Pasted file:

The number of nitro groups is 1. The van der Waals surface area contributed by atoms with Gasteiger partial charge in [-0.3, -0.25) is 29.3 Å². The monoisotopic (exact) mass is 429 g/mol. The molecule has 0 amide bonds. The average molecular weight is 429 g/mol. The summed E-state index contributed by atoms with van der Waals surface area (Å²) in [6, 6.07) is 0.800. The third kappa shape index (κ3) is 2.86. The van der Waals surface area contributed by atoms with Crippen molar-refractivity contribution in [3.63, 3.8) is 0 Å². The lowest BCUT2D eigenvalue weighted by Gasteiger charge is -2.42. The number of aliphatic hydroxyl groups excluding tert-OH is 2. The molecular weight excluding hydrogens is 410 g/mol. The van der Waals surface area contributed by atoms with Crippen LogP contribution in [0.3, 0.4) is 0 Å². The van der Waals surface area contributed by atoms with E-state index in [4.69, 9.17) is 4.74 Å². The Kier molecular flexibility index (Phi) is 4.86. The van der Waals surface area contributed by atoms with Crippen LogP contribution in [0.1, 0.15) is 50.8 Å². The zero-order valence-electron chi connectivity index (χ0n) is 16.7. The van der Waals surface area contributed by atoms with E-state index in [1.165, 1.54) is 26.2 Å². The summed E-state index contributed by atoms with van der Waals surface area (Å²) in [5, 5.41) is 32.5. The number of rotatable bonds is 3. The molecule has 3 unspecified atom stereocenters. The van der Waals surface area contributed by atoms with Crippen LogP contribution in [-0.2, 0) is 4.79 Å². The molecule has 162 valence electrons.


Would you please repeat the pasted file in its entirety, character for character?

The number of nitro groups is 1. The van der Waals surface area contributed by atoms with Gasteiger partial charge in [-0.3, -0.25) is 29.3 Å². The monoisotopic (exact) mass is 429 g/mol. The molecule has 0 amide bonds. The average molecular weight is 429 g/mol. The summed E-state index contributed by atoms with van der Waals surface area (Å²) in [6, 6.07) is 0.800. The third kappa shape index (κ3) is 2.86. The van der Waals surface area contributed by atoms with Crippen molar-refractivity contribution in [3.63, 3.8) is 0 Å². The lowest BCUT2D eigenvalue weighted by Gasteiger charge is -2.42. The number of aliphatic hydroxyl groups excluding tert-OH is 2. The molecular weight excluding hydrogens is 410 g/mol. The van der Waals surface area contributed by atoms with Crippen LogP contribution in [0.3, 0.4) is 0 Å². The van der Waals surface area contributed by atoms with E-state index in [4.69, 9.17) is 4.74 Å². The Kier molecular flexibility index (Phi) is 4.86. The van der Waals surface area contributed by atoms with Crippen LogP contribution in [0.1, 0.15) is 50.8 Å². The zero-order valence-electron chi connectivity index (χ0n) is 16.7. The van der Waals surface area contributed by atoms with E-state index in [1.165, 1.54) is 26.2 Å². The summed E-state index contributed by atoms with van der Waals surface area (Å²) in [5, 5.41) is 32.5. The number of rotatable bonds is 3. The molecule has 3 unspecified atom stereocenters. The van der Waals surface area contributed by atoms with Crippen LogP contribution in [-0.2, 0) is 4.79 Å². The molecule has 162 valence electrons.